The government maintained victim protection efforts. The government identified 71 trafficking victims (70 in 2016); 66 female victims of sex trafficking and five male victims of forced labor (69 female sex trafficking victims and one male forced labor victim in 2016). The government did not identify any child victims in both 2016 and 2017. Sixty-eight victims were Azerbaijanis and three were foreign victims (one foreign victim in 2016). The government had SOPs for victim identification but first responders, including law enforcement, immigration, and social services personnel, were either unaware of the procedures or did not consistently follow and understand them. SOPs required first responders to refer potential victims within 24 hours to ATD, who officially recognized victims based on an investigation. NGOs and the government provided support services to some potential victims; however, individuals without official recognition did not receive the one-time government-provided allowance and did not have the ability to bring a civil claim against the alleged traffickers. Civil society referred six potential trafficking victims to ATD (466 potential victims in 2016) but ATD determined none to be victims in both 2016 and 2017; civil society members noted ATD did conduct adequate review of referred cases in making such determinations in 2017. Observers reported minimal efforts to proactively identify Azerbaijani victims of internal trafficking, including children; as a result, all officially identified victims were foreign victims exploited in Azerbaijan or Azerbaijani victims repatriated from foreign countries, likely reflecting an overemphasis on transnational movement. The government-funded an NGO to provide training workshops for local police on how to identify and assist trafficking victims.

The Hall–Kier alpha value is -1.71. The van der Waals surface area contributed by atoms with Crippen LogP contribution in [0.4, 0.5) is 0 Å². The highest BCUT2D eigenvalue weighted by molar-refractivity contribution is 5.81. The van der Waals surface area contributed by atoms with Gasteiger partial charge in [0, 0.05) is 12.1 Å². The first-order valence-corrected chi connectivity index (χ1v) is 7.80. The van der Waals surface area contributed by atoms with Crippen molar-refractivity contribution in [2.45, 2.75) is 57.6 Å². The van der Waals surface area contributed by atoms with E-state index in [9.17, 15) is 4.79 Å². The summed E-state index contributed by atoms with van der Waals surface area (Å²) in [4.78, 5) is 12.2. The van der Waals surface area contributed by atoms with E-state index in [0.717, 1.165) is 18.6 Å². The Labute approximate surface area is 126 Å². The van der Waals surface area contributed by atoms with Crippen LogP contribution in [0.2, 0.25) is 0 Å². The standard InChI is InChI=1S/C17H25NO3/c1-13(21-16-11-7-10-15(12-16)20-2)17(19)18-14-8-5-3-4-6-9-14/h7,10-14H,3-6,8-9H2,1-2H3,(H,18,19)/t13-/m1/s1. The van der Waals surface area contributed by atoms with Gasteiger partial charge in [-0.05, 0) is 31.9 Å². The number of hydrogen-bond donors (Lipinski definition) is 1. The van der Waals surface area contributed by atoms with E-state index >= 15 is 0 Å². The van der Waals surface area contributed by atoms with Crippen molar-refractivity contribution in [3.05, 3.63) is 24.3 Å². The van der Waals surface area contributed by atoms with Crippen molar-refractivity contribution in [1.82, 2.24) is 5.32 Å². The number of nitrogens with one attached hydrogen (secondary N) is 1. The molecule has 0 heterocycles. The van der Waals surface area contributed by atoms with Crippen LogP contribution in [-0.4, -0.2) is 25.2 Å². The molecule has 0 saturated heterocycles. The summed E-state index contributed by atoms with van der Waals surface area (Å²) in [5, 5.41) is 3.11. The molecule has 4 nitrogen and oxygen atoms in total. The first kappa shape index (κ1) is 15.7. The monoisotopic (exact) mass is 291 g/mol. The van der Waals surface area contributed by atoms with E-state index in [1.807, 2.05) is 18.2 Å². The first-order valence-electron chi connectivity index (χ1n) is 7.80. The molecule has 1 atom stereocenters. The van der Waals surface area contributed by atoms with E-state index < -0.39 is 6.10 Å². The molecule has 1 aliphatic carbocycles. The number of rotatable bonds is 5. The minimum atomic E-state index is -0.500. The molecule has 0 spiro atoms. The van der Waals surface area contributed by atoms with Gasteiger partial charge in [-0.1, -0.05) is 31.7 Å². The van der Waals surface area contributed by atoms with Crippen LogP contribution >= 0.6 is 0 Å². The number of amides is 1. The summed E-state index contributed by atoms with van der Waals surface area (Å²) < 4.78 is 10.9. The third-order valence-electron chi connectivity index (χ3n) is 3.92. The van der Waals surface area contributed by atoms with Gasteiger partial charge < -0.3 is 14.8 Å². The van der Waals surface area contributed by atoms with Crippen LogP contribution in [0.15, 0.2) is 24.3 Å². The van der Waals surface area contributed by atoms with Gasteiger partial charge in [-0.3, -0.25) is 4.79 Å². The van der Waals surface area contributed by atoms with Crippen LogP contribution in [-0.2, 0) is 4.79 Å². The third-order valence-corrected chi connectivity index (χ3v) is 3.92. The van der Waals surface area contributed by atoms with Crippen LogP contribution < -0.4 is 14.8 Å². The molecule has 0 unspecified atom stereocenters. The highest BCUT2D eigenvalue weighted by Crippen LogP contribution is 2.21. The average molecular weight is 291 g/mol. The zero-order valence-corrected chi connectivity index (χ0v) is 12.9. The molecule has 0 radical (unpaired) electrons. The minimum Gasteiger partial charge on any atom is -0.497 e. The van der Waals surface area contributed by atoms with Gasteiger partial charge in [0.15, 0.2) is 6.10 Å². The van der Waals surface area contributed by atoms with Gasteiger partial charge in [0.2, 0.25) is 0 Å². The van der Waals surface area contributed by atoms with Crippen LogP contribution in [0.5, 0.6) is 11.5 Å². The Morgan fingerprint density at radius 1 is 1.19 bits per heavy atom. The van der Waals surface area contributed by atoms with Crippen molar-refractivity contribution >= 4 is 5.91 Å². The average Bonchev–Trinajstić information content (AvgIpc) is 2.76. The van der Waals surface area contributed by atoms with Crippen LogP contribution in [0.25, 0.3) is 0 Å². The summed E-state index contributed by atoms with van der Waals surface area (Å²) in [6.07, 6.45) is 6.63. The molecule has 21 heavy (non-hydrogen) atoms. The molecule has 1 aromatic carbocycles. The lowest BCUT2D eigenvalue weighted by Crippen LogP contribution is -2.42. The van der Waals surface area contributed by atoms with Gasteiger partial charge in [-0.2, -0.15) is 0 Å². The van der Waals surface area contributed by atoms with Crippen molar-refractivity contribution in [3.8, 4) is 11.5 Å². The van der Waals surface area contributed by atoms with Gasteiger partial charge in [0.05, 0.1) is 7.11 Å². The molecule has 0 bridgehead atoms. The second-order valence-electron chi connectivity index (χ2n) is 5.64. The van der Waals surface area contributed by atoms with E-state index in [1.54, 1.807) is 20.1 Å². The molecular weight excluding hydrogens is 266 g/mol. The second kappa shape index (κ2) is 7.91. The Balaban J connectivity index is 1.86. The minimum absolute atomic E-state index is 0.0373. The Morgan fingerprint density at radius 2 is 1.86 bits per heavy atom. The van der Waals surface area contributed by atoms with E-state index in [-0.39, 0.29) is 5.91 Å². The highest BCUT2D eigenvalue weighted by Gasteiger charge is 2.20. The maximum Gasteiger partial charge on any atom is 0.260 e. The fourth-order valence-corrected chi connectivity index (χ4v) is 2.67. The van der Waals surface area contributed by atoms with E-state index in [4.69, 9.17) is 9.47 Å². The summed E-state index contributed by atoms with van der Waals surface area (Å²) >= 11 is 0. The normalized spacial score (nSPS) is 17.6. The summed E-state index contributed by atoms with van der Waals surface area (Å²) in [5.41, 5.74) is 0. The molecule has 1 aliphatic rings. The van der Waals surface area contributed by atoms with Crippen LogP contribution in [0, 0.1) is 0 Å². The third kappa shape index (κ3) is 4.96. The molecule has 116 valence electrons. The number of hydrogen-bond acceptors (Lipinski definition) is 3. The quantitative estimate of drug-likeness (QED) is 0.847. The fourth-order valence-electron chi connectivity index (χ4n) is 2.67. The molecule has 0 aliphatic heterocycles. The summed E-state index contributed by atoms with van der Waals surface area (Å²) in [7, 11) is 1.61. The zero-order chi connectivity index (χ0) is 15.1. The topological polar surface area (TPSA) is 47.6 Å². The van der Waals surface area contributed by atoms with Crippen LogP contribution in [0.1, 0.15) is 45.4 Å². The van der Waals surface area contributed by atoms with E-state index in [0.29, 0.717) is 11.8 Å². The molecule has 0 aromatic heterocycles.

The government allocated 150,530 manat ($88,030) for victim protection, compared to 154,000 manat ($90,060) in 2016. The MIA-run trafficking-specific shelter provided accommodation, financial assistance, legal assistance, and medical and psycho-social support; 65 officially recognized victims and six potential victims received support at the MIA-run shelter (63 officially recognized victims and seven potential victims in 2016). The MIA-run shelter had separate areas for women, men, and children but limited freedom of movement for victims and required victims to submit an application to leave the shelter. Observers reported the MIA-run shelter generally did not accommodate victims who did not cooperate with law enforcement. The Victim Assistance Center (VAC) in Baku provided legal, psychological, medical, and employment assistance to officially recognized and potential trafficking victims. ATD referred 68 victims to the VAC and civil society referred 28 potential victims to the VAC. The VAC provided 44 officially recognized victims with medical aid, 52 with psychological assistance, and 53 with legal aid. The government also provided 21 officially recognized victims and potential victims with employment and 10 with vocational training. The government established a new VAC in Goychay to provide specialized rehabilitation services to trafficking victims. Civil society reported good cooperation with the VAC and praised their reintegration services. The government did not provide funding to NGO-run shelters despite relying heavily on their victim support and reintegration services to 41 victims (40 victims in 2016). NGOs remained severely underfunded and restrictive legislation governing foreign grants limited NGOs’ ability to receive funding from foreign donors. Most NGO-run shelter staff who provided support services during the reporting period worked on a voluntary basis. The State Migration Service (SMS) issued temporary residence permits for two victims from Russia and one victim from Ukraine.